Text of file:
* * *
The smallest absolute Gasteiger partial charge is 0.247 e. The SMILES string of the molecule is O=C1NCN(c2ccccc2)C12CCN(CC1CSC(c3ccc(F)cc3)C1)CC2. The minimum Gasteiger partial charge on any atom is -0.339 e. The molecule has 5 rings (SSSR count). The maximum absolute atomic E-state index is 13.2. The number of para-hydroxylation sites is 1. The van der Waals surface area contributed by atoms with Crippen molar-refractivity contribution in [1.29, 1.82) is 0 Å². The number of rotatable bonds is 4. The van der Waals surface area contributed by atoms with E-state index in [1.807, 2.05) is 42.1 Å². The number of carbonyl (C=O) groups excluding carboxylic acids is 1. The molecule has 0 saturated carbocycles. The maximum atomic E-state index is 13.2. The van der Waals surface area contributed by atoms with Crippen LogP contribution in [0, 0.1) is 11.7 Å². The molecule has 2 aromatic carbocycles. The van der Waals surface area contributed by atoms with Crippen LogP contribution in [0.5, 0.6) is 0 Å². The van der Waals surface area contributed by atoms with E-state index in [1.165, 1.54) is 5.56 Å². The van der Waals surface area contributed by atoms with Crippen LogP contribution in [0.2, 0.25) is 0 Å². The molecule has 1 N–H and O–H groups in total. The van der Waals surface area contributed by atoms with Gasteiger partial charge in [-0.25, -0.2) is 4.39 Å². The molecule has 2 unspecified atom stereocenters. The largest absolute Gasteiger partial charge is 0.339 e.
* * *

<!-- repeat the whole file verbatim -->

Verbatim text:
The smallest absolute Gasteiger partial charge is 0.247 e. The SMILES string of the molecule is O=C1NCN(c2ccccc2)C12CCN(CC1CSC(c3ccc(F)cc3)C1)CC2. The minimum Gasteiger partial charge on any atom is -0.339 e. The molecule has 5 rings (SSSR count). The maximum absolute atomic E-state index is 13.2. The number of para-hydroxylation sites is 1. The van der Waals surface area contributed by atoms with Crippen molar-refractivity contribution in [1.29, 1.82) is 0 Å². The number of rotatable bonds is 4. The van der Waals surface area contributed by atoms with E-state index in [1.807, 2.05) is 42.1 Å². The number of carbonyl (C=O) groups excluding carboxylic acids is 1. The molecule has 0 saturated carbocycles. The maximum atomic E-state index is 13.2. The van der Waals surface area contributed by atoms with Crippen LogP contribution in [0, 0.1) is 11.7 Å². The molecule has 2 aromatic carbocycles. The van der Waals surface area contributed by atoms with Crippen LogP contribution in [0.5, 0.6) is 0 Å². The van der Waals surface area contributed by atoms with E-state index in [1.165, 1.54) is 5.56 Å². The van der Waals surface area contributed by atoms with Crippen LogP contribution in [0.2, 0.25) is 0 Å². The molecule has 1 N–H and O–H groups in total. The van der Waals surface area contributed by atoms with Gasteiger partial charge in [-0.25, -0.2) is 4.39 Å². The molecule has 2 unspecified atom stereocenters. The largest absolute Gasteiger partial charge is 0.339 e.